Let us show you to your room – How to choose the right data clean room for your business?
Advertisers who spend meaningful dollars on data ecosystems – need to make a data clean room investment now. But whether you’re implementing a brand new data clean room or looking to ramp up an existing one – how do you make an informed decision on the best-fit solution for your business?
To help you decide, let’s shed more light on the competitive landscape of data clean rooms, where two main factors are considered:
- The volume and quality of the data – referred to as depth
- And the variety of received data – referred to as breadth
The walled garden group has the advantage of data depth – but lacks variety. The pure-play group usually offers the data clean room technology alone with very little data depth or breadth. And then there are your MMPs – providing both the data clean room technology, depth and breadth of data, and a variety of partner integrations.
When considering a data clean room, keep in mind there are several best practices you can follow to ensure you get the most value possible:
- First, be sure to factor in your main channel (be it mobile, app, or web), business size, marketing needs, data structure, and internal resources.
- Then, begin designing your data clean room with your consumers in mind. Not just for the present, but for the future. The best data clean rooms are set up to anticipate shifts in consumer behavior.
- Finally, start testing with a live audience. Analyzing consumer behavior in real time and getting actionable insights is nothing short of invaluable.
Here’s a head scratcher for you – Why haven’t data clean rooms been more widely adopted (yet)?
- Let’s get this one out of the way, folks – data clean rooms aren’t cheap. The mega-sized walled garden providers offer alternatives, but the logistical and operational hurdles of working with these platforms can put a strain on all parties.
- The success of data clean rooms is rooted in data being shared, and not all advertisers are quick to divulge detailed transactional data, mainly due to the misconception of potential privacy risks. And when half-baked data goes in – half-baked data comes out, resulting in rough measurement at best.
- Universal standards for implementation are yet to be determined. That means that pooling data that exists in multiple formats and the prep work that goes into aggregating it – could be time intensive.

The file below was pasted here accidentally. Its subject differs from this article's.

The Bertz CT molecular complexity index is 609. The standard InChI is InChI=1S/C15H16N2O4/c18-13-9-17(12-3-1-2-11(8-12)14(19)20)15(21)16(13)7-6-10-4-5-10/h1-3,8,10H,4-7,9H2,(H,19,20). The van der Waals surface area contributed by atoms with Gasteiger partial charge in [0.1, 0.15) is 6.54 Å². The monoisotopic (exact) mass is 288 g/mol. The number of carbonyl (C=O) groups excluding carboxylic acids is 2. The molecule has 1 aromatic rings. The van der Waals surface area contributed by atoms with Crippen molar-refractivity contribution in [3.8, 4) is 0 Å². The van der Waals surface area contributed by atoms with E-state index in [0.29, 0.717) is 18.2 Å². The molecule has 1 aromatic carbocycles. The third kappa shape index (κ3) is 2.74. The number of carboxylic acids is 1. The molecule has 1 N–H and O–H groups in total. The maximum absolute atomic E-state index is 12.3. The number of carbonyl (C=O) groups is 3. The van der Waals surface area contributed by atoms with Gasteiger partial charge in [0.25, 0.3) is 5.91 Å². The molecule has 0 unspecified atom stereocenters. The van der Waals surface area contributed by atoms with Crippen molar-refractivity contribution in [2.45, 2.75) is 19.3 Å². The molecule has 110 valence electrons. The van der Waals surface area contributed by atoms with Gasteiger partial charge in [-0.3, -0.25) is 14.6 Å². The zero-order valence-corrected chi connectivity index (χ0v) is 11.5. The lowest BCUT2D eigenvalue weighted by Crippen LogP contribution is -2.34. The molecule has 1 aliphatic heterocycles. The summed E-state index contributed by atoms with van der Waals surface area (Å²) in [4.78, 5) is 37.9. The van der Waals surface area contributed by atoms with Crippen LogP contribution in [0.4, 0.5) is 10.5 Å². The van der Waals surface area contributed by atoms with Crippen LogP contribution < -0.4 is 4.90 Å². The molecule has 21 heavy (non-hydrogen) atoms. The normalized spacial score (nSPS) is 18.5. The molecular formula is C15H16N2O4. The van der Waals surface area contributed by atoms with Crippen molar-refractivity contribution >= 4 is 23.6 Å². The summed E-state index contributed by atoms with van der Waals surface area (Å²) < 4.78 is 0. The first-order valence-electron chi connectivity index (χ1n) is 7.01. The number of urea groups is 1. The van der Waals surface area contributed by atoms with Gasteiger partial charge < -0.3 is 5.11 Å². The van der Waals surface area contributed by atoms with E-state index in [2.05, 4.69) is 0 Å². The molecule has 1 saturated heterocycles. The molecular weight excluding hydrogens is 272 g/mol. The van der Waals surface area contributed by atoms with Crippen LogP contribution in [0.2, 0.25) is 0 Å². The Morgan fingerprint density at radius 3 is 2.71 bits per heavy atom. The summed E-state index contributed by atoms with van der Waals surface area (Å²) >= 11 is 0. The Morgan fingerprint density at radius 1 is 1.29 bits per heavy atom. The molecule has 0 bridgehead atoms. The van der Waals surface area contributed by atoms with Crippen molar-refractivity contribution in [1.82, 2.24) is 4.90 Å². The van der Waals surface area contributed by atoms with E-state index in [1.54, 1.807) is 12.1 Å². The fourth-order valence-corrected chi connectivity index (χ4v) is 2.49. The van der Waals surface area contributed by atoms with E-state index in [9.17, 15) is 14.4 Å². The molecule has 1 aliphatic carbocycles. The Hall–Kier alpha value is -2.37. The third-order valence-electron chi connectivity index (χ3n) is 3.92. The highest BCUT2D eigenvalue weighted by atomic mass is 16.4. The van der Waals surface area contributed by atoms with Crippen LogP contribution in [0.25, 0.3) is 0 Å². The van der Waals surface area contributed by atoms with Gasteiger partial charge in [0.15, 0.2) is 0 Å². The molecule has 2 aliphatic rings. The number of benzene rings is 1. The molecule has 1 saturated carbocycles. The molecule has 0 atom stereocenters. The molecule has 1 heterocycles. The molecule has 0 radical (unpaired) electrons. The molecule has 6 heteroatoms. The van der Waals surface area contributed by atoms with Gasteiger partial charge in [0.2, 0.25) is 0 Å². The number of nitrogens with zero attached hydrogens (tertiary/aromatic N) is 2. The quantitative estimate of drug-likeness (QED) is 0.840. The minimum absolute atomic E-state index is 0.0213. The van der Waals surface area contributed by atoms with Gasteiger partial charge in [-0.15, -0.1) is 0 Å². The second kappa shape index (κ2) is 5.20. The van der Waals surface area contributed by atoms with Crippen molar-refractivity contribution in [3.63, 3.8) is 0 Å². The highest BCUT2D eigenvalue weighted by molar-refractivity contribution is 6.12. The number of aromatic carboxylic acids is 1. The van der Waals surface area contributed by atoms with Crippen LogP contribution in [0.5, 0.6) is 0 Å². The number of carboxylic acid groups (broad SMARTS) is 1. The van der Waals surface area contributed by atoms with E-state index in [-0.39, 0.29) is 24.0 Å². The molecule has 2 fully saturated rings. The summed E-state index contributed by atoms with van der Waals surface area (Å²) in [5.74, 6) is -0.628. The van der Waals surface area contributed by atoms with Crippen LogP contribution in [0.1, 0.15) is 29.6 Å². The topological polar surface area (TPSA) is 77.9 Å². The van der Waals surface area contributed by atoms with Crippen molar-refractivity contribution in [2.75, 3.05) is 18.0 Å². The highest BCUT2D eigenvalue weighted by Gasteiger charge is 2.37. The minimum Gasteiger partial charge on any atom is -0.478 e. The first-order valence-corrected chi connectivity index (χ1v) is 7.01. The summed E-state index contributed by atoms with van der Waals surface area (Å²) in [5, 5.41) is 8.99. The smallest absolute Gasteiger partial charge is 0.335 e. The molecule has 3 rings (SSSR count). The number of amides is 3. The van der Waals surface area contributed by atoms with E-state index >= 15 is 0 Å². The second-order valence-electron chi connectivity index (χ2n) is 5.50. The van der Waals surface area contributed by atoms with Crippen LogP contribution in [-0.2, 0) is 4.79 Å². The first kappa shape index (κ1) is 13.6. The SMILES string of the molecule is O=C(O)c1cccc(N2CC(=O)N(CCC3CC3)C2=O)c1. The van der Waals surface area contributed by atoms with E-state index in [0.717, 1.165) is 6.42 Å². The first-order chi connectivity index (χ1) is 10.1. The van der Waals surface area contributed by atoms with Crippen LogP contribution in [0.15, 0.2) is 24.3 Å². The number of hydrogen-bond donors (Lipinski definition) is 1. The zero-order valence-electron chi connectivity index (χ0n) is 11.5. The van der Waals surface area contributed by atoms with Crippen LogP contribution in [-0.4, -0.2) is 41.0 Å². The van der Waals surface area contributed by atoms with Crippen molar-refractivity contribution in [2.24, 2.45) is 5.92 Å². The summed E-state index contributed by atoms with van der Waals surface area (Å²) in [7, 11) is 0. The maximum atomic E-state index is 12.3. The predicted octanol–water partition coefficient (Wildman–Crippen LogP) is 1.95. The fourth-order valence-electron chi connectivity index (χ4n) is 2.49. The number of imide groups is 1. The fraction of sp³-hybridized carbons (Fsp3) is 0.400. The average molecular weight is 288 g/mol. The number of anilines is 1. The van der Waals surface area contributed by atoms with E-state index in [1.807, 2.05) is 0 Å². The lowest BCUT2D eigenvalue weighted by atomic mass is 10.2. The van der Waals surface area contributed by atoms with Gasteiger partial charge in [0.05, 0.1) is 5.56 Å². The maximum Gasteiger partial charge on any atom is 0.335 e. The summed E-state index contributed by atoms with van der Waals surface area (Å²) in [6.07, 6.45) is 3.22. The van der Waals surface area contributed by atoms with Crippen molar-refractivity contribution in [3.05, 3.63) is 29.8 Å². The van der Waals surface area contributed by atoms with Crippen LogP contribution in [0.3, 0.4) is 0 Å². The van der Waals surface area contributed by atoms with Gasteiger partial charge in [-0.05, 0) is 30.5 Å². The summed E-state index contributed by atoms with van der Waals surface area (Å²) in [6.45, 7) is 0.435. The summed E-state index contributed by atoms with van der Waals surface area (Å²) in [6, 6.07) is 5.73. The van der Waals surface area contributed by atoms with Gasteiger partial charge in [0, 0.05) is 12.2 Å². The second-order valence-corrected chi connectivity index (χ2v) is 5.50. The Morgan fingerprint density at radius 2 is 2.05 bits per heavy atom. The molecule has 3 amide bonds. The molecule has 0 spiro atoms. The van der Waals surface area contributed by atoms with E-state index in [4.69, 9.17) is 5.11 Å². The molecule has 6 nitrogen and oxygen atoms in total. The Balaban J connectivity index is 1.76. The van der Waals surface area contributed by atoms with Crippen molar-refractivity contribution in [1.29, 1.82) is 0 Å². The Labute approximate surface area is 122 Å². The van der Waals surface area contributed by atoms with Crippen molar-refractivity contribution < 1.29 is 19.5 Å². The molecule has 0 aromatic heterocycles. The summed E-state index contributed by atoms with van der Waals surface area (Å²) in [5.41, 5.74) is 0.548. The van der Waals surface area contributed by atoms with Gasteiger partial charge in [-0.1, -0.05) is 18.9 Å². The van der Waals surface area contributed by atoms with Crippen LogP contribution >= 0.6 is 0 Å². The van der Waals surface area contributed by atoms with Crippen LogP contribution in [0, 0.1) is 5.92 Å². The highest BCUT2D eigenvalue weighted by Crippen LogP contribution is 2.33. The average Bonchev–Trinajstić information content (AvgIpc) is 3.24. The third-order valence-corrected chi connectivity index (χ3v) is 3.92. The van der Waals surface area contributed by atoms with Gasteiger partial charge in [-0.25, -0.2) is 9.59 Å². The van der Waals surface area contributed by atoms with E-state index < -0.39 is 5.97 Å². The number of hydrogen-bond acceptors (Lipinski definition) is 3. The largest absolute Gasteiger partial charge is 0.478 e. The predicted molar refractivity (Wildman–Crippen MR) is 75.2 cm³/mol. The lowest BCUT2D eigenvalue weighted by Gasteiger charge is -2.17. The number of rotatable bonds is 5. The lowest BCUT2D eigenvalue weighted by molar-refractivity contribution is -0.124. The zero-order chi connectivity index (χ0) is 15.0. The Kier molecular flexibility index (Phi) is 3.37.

- Lastly, we need to remember that user-level data is still available in some instances (e.g. Android devices and consenting iOS users), which could alleviate at least some of the urgency to implement a data clean room solution.
Can these hurdles be overcome given the right technology partner, resources, and data preparation? Of course. But more on that in our next chapter.
The practicality of Data Clean Rooms – Harnessing everyday use cases to fire up campaign measurement
By now we know that Data Clean Rooms offer advertisers and publishers secure, closed-loop measurement that is fully privacy-compliant.
But in which instances should you put it to use? Which scenarios could benefit from analysis in a Data Clean Room environment?
Buckle up, people. Because in this section we’re going to learn how Data Clean Rooms empower marketers to:
- Build more relevant audiences
- Continuously improve their customer experience
- Fuel cross platform planning and attribution
- Optimize reach and frequency measurement
- Perform deeper campaign analysis
So, let’s get practical.
1 – Performance measurement
Keeping track of retention, ARPU, LTV, and ROAS are flagged as key use cases for Data Clean Rooms, and rightfully so. A Data Clean Room offers a neutral environment to analyze both the advertiser’s CRM data and the ad exposure data provided by the relevant marketing partners.
In this use case, advertisers can upload their 1st-party data into a Data Clean Room following a campaign, match up identical key identifiers, and conduct analysis across their customer data and the ad exposure data made available by the Data Clean Room provider.
Let’s say you’d like to compare your recent purchase data against Google’s ad exposure data. Google’s walled garden data clean rooms — Ads Data Hub — will allow you to attribute the percentage of new customers to the marketing activity that took place across Google’s advertising channels.
If you’re in eCommerce, simply feed the Data Clean Room with your CRM data, unique identifiers (emails, postal addresses, mobile IDs etc.), and purchase date. Then, each media owner will include their ad exposure data and unique identifiers used to create the campaign audience.
At this point, you’ll be able to accurately measure the intersection between new customers and those exposed to the campaign across each media avenue, and then determine what percentage of new customers can be attributed to each channel.
2 – Building more granular audiences